TRI Capital investee Aurum Biosciences has got the official go-ahead for a clinical trial of its innovative stroke technology. The UK’s MHRA regulatory body gave approval for a Phase 2 trial to investigate the ABL-101 technology, which has the potential to save and improve the lives of thousands of people who have had an acute ischaemic stroke (AIS).
The Phase 2 trial will investigate both the safety of ABL-101, and novel penumbral imaging that is expected to predict efficacy in stroke patients, using Aurum’s proprietary MRI technology. The Glasgow company is developing ABL-101 in collaboration with NHS Greater Glasgow and Clyde and the University of Glasgow, as well as the Wellcome Trust.
Aurum’s ABL-101 stroke technology is based on an oxygen carrying perflurocarbon (PFC), which is emulsified for intravenous use. This PFC not only acts as a stroke therapeutic, delivering oxygen beyond the stroke clot, but due to its effect on local oxygenation and in combination with MRI imaging, it is able to detect tissue under metabolic stress.
Thus, ABL-101 has unique dual benefits of reducing brain cell death following acute stroke, while also providing important information guiding the use of further stroke treatments (Aurum preclinical data in press).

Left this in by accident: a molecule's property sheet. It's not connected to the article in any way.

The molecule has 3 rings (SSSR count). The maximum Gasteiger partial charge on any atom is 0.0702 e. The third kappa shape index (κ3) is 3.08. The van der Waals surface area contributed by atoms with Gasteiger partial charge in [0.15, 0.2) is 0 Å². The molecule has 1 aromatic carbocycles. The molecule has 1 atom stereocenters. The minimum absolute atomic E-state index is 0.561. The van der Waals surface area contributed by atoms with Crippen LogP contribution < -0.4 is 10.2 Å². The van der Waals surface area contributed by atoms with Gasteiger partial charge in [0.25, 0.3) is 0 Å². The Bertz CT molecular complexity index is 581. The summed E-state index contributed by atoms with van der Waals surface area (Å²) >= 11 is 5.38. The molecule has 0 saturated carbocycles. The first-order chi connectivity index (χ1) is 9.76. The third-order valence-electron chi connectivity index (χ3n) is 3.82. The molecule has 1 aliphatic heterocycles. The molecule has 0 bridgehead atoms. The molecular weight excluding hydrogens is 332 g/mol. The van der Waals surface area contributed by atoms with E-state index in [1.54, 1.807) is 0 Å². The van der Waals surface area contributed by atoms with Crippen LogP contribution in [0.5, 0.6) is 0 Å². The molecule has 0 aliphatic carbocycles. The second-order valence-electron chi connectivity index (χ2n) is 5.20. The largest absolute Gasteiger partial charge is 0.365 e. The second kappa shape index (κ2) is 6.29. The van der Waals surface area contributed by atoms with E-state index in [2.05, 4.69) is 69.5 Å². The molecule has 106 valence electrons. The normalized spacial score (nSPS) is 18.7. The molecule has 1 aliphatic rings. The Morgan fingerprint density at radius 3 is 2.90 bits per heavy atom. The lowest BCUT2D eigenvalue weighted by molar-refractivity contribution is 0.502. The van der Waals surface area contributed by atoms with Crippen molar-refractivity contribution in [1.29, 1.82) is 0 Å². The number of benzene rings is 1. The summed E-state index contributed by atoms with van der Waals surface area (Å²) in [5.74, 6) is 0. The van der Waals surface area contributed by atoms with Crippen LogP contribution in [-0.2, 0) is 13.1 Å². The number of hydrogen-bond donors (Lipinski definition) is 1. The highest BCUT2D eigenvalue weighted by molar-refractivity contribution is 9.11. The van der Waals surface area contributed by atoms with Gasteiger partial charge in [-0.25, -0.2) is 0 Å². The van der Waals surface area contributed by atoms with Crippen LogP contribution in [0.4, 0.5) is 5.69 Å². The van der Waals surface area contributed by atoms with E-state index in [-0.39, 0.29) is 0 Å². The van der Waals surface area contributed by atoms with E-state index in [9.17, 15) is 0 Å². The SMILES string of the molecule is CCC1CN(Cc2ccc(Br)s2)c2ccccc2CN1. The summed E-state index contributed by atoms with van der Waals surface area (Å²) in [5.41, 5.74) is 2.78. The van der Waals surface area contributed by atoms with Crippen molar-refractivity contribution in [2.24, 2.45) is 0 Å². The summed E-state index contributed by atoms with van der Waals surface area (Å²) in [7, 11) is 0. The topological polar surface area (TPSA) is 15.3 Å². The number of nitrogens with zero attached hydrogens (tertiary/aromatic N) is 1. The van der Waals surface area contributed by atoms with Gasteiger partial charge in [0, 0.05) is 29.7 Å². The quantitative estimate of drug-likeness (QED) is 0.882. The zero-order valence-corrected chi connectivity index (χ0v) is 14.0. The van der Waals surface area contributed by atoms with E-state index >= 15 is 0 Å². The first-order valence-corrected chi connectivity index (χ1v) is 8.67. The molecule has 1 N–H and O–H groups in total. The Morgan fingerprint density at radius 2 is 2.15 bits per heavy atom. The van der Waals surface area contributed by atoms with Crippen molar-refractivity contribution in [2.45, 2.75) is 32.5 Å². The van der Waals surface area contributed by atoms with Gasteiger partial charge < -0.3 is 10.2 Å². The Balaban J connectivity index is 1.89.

Future trials will investigate the effect of ABL-101 on stroke-induced disability both in the overall stroke population, and in thrombectomy patients. The latter is an extremely interesting sub-population of stroke patients in which there have been highly promising recent clinical developments, and which may provide a more rapid route to market for novel stroke therapies.
Aurum Biosciences’ CEO Jim McGuire said: “We are delighted to have received regulatory approval for our ABL-101 stroke trial. Our technology has the potential to significantly improve outcomes for acute stroke patients, not only by delivering oxygen to brain tissue under stress beyond the clot, but by providing acute stroke diagnostics which will direct the use of synergistic acute stroke treatments such as the use of thrombolytics (rtPA) and thrombectomy.”
The Phase 2 trial is expected to start in early 2018.